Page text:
How about some positives instead then? In terms of presentation, the graphics are passable enough, with robotic but functional animations and sound design that passes the barrier for entry. The game really excels in its menus, which are slick and easy to navigate between the various modes. The selection of these on offer is pretty extensive too, ranging from the aforementioned career and online seasons modes, to local single and multiplayer solo matches and tournaments, plus a constantly updating challenge mode which sets tasks to be completed to encourage variety in gameplay; such as scoring three aces in a single match.
There is a foundation for a good community here. If Spike Volleyball worked consistently I really could see some fans, both of the sport and newcomers such as me alike, latching on to this title as the go-to. It’s undeniably satisfying to pull off a successful spike, giving your opponent no time to react to it or to hit a Mario Tennis style perfect serve.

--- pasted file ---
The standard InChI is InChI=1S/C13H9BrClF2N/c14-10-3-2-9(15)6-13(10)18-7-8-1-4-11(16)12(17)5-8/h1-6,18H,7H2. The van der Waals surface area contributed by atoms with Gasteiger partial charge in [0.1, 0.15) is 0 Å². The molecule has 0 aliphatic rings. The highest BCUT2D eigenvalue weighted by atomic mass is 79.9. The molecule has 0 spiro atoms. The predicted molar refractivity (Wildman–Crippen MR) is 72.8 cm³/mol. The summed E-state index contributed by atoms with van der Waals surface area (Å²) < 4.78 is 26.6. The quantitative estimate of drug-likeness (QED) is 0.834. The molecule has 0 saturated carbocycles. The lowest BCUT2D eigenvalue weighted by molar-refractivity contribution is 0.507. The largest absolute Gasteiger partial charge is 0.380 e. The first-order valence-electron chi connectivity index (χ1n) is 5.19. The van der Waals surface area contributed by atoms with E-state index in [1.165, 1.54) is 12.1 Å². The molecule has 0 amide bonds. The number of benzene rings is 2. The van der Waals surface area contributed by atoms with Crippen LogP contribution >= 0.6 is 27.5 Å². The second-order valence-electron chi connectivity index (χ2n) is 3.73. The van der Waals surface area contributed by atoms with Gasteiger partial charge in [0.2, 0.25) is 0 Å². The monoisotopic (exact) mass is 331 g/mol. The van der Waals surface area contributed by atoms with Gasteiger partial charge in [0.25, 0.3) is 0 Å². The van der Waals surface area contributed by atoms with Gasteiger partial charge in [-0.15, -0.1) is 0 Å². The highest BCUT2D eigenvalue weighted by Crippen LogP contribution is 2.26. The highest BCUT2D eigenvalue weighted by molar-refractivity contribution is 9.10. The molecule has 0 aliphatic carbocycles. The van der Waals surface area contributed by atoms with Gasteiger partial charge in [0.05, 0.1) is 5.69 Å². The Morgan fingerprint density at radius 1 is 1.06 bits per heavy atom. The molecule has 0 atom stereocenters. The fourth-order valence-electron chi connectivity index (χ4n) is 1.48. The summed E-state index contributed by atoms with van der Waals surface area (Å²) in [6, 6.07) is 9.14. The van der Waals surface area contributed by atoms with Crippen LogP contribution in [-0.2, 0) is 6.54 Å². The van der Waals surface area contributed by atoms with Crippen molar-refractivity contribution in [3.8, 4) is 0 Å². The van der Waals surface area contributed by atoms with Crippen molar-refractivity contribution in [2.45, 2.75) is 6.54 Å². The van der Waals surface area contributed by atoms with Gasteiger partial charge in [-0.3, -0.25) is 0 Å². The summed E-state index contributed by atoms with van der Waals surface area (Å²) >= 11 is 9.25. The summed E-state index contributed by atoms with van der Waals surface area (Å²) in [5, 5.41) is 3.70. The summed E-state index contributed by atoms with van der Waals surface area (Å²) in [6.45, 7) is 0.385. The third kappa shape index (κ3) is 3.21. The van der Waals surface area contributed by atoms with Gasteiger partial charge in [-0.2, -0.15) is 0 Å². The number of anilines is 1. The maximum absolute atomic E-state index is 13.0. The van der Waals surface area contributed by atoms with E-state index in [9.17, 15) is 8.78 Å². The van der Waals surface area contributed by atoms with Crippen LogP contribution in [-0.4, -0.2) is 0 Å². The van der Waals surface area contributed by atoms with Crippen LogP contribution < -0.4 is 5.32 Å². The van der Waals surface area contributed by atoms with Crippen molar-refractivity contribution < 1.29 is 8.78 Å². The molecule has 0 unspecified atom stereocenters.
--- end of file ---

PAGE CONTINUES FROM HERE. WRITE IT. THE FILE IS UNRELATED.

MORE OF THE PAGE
The simple fact though, is that this kind of play is the rarity, instead of the rule. Even outside of the gameplay, the menu music is generic and the loading times noticeable. This general lack of polish or passion permeates throughout the title, bugs that should have been ironed out in development plague the experience, with the game never overcoming that initial confusion and sense of being overwhelmed that the introductory match hits you with. The biggest indictment I can give Spike Volleyball, as with any, is that it is simply no fun. Do yourself a favor and ignore this one.